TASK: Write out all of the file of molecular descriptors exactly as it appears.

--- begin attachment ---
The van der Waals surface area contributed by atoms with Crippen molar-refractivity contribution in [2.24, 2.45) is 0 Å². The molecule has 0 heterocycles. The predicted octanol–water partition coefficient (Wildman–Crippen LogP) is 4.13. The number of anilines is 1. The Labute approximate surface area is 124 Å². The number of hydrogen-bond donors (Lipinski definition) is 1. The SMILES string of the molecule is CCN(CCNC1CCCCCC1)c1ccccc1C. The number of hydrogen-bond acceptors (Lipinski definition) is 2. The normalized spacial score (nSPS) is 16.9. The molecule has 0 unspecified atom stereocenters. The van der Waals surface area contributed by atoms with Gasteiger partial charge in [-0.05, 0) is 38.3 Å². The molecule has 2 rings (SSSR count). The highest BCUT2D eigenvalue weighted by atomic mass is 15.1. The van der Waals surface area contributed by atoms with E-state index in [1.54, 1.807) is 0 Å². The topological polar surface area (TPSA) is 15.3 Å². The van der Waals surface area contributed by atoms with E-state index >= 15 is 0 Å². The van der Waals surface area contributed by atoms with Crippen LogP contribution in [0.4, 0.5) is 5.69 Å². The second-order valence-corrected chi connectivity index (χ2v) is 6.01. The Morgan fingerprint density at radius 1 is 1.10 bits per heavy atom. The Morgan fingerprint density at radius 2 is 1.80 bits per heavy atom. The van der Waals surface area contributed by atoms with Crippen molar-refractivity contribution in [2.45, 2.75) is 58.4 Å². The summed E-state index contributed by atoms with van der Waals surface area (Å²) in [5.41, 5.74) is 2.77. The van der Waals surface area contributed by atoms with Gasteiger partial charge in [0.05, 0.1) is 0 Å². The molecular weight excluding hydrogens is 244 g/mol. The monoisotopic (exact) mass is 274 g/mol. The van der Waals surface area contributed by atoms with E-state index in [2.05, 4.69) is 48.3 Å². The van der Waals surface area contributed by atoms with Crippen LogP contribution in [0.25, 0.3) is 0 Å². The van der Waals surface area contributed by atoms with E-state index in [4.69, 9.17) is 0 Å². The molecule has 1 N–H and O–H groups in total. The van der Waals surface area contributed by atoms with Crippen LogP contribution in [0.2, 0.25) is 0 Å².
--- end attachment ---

The van der Waals surface area contributed by atoms with Crippen molar-refractivity contribution in [2.24, 2.45) is 0 Å². The molecule has 0 heterocycles. The predicted octanol–water partition coefficient (Wildman–Crippen LogP) is 4.13. The number of anilines is 1. The Labute approximate surface area is 124 Å². The number of hydrogen-bond donors (Lipinski definition) is 1. The SMILES string of the molecule is CCN(CCNC1CCCCCC1)c1ccccc1C. The number of hydrogen-bond acceptors (Lipinski definition) is 2. The normalized spacial score (nSPS) is 16.9. The molecule has 0 unspecified atom stereocenters. The van der Waals surface area contributed by atoms with Gasteiger partial charge in [-0.05, 0) is 38.3 Å². The molecule has 2 rings (SSSR count). The highest BCUT2D eigenvalue weighted by atomic mass is 15.1. The van der Waals surface area contributed by atoms with E-state index in [1.54, 1.807) is 0 Å². The topological polar surface area (TPSA) is 15.3 Å². The van der Waals surface area contributed by atoms with E-state index >= 15 is 0 Å². The van der Waals surface area contributed by atoms with Crippen LogP contribution in [0.4, 0.5) is 5.69 Å². The second-order valence-corrected chi connectivity index (χ2v) is 6.01. The Morgan fingerprint density at radius 1 is 1.10 bits per heavy atom. The Morgan fingerprint density at radius 2 is 1.80 bits per heavy atom. The van der Waals surface area contributed by atoms with Crippen molar-refractivity contribution in [2.45, 2.75) is 58.4 Å². The summed E-state index contributed by atoms with van der Waals surface area (Å²) in [5.41, 5.74) is 2.77. The van der Waals surface area contributed by atoms with Gasteiger partial charge in [0.05, 0.1) is 0 Å². The molecular weight excluding hydrogens is 244 g/mol. The monoisotopic (exact) mass is 274 g/mol. The van der Waals surface area contributed by atoms with E-state index in [2.05, 4.69) is 48.3 Å². The van der Waals surface area contributed by atoms with Crippen LogP contribution in [0.25, 0.3) is 0 Å². The van der Waals surface area contributed by atoms with E-state index in [4.69, 9.17) is 0 Å². The molecule has 1 N–H and O–H groups in total. The van der Waals surface area contributed by atoms with Crippen LogP contribution in [0.2, 0.25) is 0 Å².